The signs of autism spectrum disorder usually appear in children at age 2, but in milder signs and symptoms may not be detected until school age. Affected children do not show the same pattern of behavior, therefore it can be challenging to determine its severity at times. But they do share a common feature, which is impairment of the children’s functioning. Children with autism spectrum disorder can have difficulty engaging with others and sharing their thoughts, and trouble developing and maintaining interpersonal relationships. They may show poor nonverbal communication such as making eye contact, lack of facial expression or fail to interpret other people’s tone of voice, facial expressions and body languages. Affected individuals often very resistant to changes, like new clothing, food, or toys and become disturbed at the slightest change. They may watch the same video multiple times or refuse to change their food every meal. They often perform repetitive movements, such as rocking, spinning, and hand flapping. In severe cases, some may even cause self-harm through repetitive behaviors, such as head-banging or biting themselves. As they grow up, some children with least severe problems can eventually lead normal or near-normal lives. They show less behavior disturbances and become more engaged with others.


Asthma is a chronic lung disorder that cause inflammation of the airways. The inflamed airways can become swollen and narrowed temporarily, resulting in difficulty breathing. Asthma can develop at any age, and most commonly begins in childhood, particularly at age 5. In some children, asthma resolves when they become adults, but others continue to have it in their adult years. Many things can trigger asthma, including viral infections, smoke, air pollution, pollen, mold, animals, exercise, and changes in weather. But the cause of the asthma respond to these triggers is often unknown, and it is believed to be related to certain genes and weaker immune system.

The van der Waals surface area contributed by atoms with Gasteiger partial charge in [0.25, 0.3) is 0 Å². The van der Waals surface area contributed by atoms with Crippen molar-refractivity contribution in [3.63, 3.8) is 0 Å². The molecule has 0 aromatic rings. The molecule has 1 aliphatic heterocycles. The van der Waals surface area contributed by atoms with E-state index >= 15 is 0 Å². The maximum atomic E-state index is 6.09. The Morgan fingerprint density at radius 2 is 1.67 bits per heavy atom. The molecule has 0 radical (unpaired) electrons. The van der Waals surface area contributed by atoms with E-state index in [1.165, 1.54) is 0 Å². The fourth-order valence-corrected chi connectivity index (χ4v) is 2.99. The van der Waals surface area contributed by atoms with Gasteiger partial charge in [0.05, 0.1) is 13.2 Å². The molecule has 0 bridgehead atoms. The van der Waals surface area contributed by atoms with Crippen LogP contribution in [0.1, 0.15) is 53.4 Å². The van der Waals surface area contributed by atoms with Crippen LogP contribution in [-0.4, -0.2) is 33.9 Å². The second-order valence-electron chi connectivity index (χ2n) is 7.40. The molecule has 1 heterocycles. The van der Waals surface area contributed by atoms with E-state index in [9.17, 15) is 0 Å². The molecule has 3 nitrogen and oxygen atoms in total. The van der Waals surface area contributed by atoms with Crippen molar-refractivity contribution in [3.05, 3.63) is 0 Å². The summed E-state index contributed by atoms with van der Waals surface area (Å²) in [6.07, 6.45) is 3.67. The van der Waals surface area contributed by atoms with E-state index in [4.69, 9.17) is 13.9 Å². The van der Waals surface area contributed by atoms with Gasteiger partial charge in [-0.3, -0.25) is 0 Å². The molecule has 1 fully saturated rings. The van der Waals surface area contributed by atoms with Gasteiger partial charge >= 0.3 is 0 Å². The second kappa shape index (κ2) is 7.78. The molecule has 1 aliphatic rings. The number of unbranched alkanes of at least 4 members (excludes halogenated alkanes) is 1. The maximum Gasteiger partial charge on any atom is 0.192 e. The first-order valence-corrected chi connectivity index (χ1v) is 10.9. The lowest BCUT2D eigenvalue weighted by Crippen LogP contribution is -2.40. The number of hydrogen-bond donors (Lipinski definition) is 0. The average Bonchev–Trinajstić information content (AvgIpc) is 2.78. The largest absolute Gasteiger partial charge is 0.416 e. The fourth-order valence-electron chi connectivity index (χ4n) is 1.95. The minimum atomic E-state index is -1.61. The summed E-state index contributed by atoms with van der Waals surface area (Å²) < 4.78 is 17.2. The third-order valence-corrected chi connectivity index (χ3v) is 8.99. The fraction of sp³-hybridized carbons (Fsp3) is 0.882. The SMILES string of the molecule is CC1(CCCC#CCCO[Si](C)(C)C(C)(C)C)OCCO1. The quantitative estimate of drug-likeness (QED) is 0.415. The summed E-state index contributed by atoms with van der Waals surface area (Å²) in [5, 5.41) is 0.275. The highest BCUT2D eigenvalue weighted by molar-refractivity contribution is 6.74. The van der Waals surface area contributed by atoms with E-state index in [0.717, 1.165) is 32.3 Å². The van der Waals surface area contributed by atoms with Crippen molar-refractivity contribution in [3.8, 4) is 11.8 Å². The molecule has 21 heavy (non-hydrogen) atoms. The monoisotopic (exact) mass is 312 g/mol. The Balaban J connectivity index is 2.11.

Not all children have the same asthma symptoms and the severity can vary from episode to episode in the same child. The common signs and symptoms of asthma in children include coughing, especially at night, wheezing, shortness of breath, chest tightness or pain, fatigue, weakness, tightened neck and chest muscles and loss of interest in sports or physical activities. When asthma symptoms become worse than usual, it is known as asthma attack and it can be life-threatening. Asthma attack is an emergency condition and the child typically show significant breathing difficulty, persistent or loud wheezing, gasping for breath, sweaty and pale skin and no improvement after using a quick-relief inhaler. Speak to a specialist for an evaluation if you suspect your child has asthma, because with proper treatment, this condition can be kept under control.

Cerebral palsy

Cerebral palsy (CP) is a group of disorders that affects body movement, muscle coordination, and muscle tone. It is the most common motor disability in children, and it impairs the body’s ability to control his or her muscles. Cerebral palsy is caused by non-progressive brain malformations that occur to developing brain, most often before birth. It can be a result from lack of oxygen during delivery, infections, accidents, medical malpractice and brain injuries.

Cerebral palsy can cause a range of physical disabilities and hinders the ability to learn and understand. The signs and symptoms vary greatly depending on how much the brain was damaged and which part of the brain was affected. For example, some children or adults with cerebral palsy may only have movement difficulties, while others can have intellectual disability or difficulty speaking. Or one person may have total paralysis, while another has partial or incomplete paralysis. Some of the problems with movement and coordination seen in cerebral palsy patients include abnormal muscle tone, stiff muscles with exaggerated reflexes or normal reflexes, lack of muscle coordination, slow, writhing movements, difficulty walking with abnormal gait pattern, tremors, difficulty with precise motions, trouble eating or swallowing, or seizures. People with cerebral palsy may also experience visual or hearing problems, intellectual disabilities, abnormal touch or pain perceptions, mental health conditions or urinary incontinence. There is no cure for cerebral palsy as the damage to the brain is permanent. But this disorder is non-progressive, non-life-threatening and will not cause further degeneration of the brain. In addition, cerebral palsy is manageable using proper treatment and therapy to maximize function and improve quality of life.

Growth disorders

Ever wonder why your child is much shorter or much taller than other kids in his or her age? And whether this is normal? Some kids just grow more slowly than others and it is normal. They can either have a delayed maturation or shorter parents. These kids normally don’t have any signs or symptoms of diseases that affect growth and they usually catch up to their peers when they reach adult height if they enter puberty later than average. However, in some children, the growth delay is caused by a growth disorder. Growth disorders are conditions that cause abnormal growth in children. These conditions comprised of hormonal disorders, systemic diseases, genetic disorders and congenital problems.